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No Second Chances: What to Do After a Botched Execution

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Ohio tried and failed to execute Alva Campbell. The state shouldn't get a second chance.
The pathos and problems of America's death penalty were vividly on display yesterday when Ohio tried and failed to execute Alva Campbell. Immediately after its failure Gov. John Kasich set June 5, 2019, as a new execution date.
This plan for a second execution reveals a glaring inadequacy in the legal standards governing botched executions in the United States.
Campbell was tried and sentenced to die for murdering 18-year-old Charles Dials during a carjacking in 1997. After Campbell exhausted his legal appeals, he was denied clemency by the state parole board and the governor.
By the time the state got around to executing Campbell, he was far from the dangerous criminal of 20 years ago. As is the case with many of America's death-row inmates, the passage of time had inflicted its own punishments.
The inmate Ohio strapped onto the gurney was a 69-year-old man afflicted with serious ailm…

Louisiana inmates at Angola sue over solitary confinement on death row

Louisiana State Penitentiary
Inmates on Louisiana's death are confined in inhumane isolation for 23 hours a day in windowless cells "the size of an average home bathroom," according to a lawsuit challenging the practice.

Attorneys for three death row prisoners at Louisiana State Penitentiary at Angola filed a class action Wednesday against prison officials, claiming the solitary confinement conditions violate the inmates' constitutional rights.

The federal lawsuit claims the conditions on death row are inhumane and jeopardize prisoners' physical and mental health. The suit asks the court to order prison officials to alleviate the conditions for all prisoners on death row at Angola.

The suit says inmates can leave their cells — one at a time, for one hour each day — to shower, use a phone and walk on their death row tier. They can go outside three times a week, but they're isolated in a "small outdoor cage resembling a dog pen," the suit adds.

"Physical human contact of any kind is completely prohibited," the suit says. "The harsh repercussions of prolonged isolation are well-known among mental health experts, physicians and human rights experts in the United States and around the world."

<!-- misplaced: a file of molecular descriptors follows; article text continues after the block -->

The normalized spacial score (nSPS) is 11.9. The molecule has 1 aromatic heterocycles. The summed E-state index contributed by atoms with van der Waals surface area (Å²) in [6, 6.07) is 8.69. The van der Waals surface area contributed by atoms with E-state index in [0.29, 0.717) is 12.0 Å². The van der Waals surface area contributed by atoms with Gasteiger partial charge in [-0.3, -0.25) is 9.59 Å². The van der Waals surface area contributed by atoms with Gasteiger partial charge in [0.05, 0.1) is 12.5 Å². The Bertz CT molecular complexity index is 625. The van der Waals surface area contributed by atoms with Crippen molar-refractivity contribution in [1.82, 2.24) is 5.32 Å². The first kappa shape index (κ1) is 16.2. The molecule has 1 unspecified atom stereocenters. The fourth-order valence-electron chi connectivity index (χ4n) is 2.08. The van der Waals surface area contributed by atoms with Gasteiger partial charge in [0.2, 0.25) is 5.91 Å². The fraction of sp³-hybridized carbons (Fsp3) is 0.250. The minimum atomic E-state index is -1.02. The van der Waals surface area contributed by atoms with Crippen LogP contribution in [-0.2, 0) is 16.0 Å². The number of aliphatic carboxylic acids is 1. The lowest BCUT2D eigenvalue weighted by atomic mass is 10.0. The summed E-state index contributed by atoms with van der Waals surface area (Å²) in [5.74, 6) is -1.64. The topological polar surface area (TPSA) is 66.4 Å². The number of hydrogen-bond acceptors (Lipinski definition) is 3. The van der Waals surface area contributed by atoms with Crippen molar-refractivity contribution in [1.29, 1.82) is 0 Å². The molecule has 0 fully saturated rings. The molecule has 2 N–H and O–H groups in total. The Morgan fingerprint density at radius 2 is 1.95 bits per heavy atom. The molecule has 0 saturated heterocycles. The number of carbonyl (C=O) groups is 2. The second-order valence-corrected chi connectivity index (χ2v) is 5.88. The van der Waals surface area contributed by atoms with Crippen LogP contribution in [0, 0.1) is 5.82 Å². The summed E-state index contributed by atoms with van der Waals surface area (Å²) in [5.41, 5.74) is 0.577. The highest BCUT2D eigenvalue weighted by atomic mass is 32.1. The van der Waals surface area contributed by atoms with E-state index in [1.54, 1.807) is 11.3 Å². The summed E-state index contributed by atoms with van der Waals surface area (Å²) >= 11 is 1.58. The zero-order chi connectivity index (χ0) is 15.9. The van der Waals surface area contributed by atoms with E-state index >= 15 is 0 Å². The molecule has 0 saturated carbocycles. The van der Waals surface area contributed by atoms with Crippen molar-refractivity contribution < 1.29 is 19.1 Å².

Ken Pastorick, a spokesman for the state Department of Corrections, said the agency can't comment on pending litigation.

Last Friday, a federal appeals court revived a similar lawsuit challenging conditions on Virginia's death row.

Betsy Ginsberg, one of the lawyers for the Louisiana inmates, said some other states have far less restrictive conditions for death row inmates.

"I do think there has been some shift in how we in this country think about (solitary confinement)," said Ginsberg, director of the Cardozo Civil Rights Clinic at Benjamin N. Cardozo School of Law in New York.

The three plaintiffs — Marcus Hamilton, 56; Winthrop Eaton, 52; and Michael Perry, 63 — are convicted murderers who have been in solitary confinement on death row for between 25 and 31 years. Over three-quarters of the more than 70 prisoners on death row have been in solitary confinement for at least a decade, the suit says.

Nicholas Trenticosta, a New Orleans-based attorney for the inmates, said the case is the first of its kind to challenge the solitary confinement conditions on Angola's death row.

In 2013, a different group of inmates sued over dangerous heat levels on Louisiana's death row. A federal judge ruled in their favor, ordering prison officials in December to continue using new, low-tech heat remediation measures.

Source: The Associated Press, March 29, 2017

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